Antioxidants are chemical compounds that can bind to free oxygen radicals preventing these radicals from damaging healthy cells.
Preliminary studies have suggested that antioxidants are useful in a number of ways in regards to cancer. For instance, they may improve the effectiveness of chemotherapy, decrease side effects of chemotherapy and radiotherapy, and prevent some types of cancer. Sufficient epidemiological studies have shown that ingesting foods high in antioxidants, such as fruits and vegetables, can decrease the risk of many types of cancer. Studies have also found that cancer patients have lower levels of antioxidants in their blood. The American Cancer Society suggests eating five servings of fruits a day to decrease the risk of cancer.
Studies of antioxidant supplements to decrease the risk of cancer have not been conclusive. Most antioxidant research has centered around vitamins A (and its provitamin, beta-carotene), C, E (alpha-tocopherol), and the trace element selenium. While some studies have shown positive effects for antioxidants in preventing cancer, they have been conducted mostly in underfed populations or persons otherwise deficient in these antioxidants. The CARET studies in the early 1990s found that if smokers take beta-carotene and vitamin A supplements they actually increase their risk of developing lung cancer. Rather than isolated antioxidants found in supplements, it may be the combination of antioxidants found in foods that are responsible for decreasing the risk of cancer. The American Institute of Cancer Research warns that antioxidant supplements cannot substitute for whole foods. Individuals who may want to consider supplements include those who are underfed, have certain medical conditions, chronic dieters, some vegetarians, some seniors, and newborns.
Concern has developed about potential negative interactions between high doses of antioxidants and chemotherapy. Anthracycline antitumor antibiotics used as chemotherapy act by creating free oxygen radicals to kill tumor cells through a process known as apoptosis. Although patients taking antioxidants may improve their tolerance to chemotherapy drugs, they may be decreasing the effectiveness of treatment and risking a recurrence of the tumor in the long run. This viewpoint is theoretical, however, and no clinical studies have as yet addressed it. Patients interested in using antioxidants during chemotherapy or radiotherapy should discuss this option with their physicians.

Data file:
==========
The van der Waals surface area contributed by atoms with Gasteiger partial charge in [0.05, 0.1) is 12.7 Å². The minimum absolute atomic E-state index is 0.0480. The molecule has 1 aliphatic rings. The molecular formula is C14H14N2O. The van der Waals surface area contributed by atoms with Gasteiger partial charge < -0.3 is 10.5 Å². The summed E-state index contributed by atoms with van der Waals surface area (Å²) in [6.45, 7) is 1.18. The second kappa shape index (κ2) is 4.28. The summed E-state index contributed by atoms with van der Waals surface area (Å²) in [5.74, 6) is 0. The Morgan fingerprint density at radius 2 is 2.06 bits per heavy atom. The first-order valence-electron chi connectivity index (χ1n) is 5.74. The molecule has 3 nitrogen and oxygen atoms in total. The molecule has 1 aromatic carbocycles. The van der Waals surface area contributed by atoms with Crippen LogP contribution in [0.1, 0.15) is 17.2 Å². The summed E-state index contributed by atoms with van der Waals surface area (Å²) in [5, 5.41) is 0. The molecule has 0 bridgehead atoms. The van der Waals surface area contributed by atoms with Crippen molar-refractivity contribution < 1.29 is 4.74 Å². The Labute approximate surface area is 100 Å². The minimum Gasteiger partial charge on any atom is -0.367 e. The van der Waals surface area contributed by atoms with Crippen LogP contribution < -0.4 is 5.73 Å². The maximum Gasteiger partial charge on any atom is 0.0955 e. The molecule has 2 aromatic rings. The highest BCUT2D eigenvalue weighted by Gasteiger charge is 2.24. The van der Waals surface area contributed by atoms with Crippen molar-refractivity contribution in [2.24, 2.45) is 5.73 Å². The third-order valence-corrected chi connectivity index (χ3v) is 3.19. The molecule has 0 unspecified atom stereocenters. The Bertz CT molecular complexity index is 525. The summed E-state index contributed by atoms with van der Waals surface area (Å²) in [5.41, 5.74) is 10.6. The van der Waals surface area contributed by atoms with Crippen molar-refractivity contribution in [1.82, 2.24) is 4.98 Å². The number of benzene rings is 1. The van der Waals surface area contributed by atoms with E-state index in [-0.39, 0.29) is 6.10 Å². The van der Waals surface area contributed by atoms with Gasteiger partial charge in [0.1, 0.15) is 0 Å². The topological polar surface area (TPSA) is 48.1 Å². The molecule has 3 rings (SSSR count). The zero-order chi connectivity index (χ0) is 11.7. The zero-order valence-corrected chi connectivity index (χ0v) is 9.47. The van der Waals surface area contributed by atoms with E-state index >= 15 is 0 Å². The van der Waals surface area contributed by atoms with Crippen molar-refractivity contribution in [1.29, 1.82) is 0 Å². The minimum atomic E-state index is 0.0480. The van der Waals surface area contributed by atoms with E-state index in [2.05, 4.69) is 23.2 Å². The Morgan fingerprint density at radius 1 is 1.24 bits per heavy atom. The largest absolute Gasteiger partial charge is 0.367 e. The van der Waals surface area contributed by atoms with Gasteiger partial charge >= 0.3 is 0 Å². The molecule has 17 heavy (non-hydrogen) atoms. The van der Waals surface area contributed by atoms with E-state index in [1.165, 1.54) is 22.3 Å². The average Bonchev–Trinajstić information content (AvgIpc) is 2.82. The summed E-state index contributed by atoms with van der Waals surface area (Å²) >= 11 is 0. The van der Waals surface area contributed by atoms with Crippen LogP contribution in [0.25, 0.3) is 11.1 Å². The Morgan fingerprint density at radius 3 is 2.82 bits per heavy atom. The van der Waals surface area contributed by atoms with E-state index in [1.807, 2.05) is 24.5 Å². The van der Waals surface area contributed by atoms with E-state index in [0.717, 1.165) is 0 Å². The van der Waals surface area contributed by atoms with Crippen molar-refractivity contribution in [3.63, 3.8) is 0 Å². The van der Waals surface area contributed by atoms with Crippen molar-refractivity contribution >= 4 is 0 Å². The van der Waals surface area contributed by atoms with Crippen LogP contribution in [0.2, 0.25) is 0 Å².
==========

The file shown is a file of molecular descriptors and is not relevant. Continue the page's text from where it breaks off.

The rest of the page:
High doses of vitamins and minerals can be toxic. The National Academy of Sciences has suggested safe upper intake levels for adults for some antioxidants. These limits are 2, 000 milligrams of vitamin C per day from both foods and supplements combined, 1, 000 milligrams of vitamin E per day, and 400 micrograms per day of selenium from both supplements and foods. It is not known how higher levels than these will affect healthy persons.
Side effects of vitamin E overdose may include fatigue, intestinal cramping, breast soreness, thrombophlebitis, acne, and diarrhea, and increase in blood pressure in certain people. Blood clotting time has been shown to increase. Also, with 1, 800 IU per day, and vitamin E is antagonistic to iron and patients with anemia who are taking iron supplements should not take the two supplements at the same time. Vitamin E may also interfere with vitamin K. Selenium toxicity is characterized by dermatologic lesions; brittle hair, fragile or black fingernails, metallic taste, dizziness, and nausea.
Cindy Jones Ph.D., The Gale Group Inc., Gale, Detroit,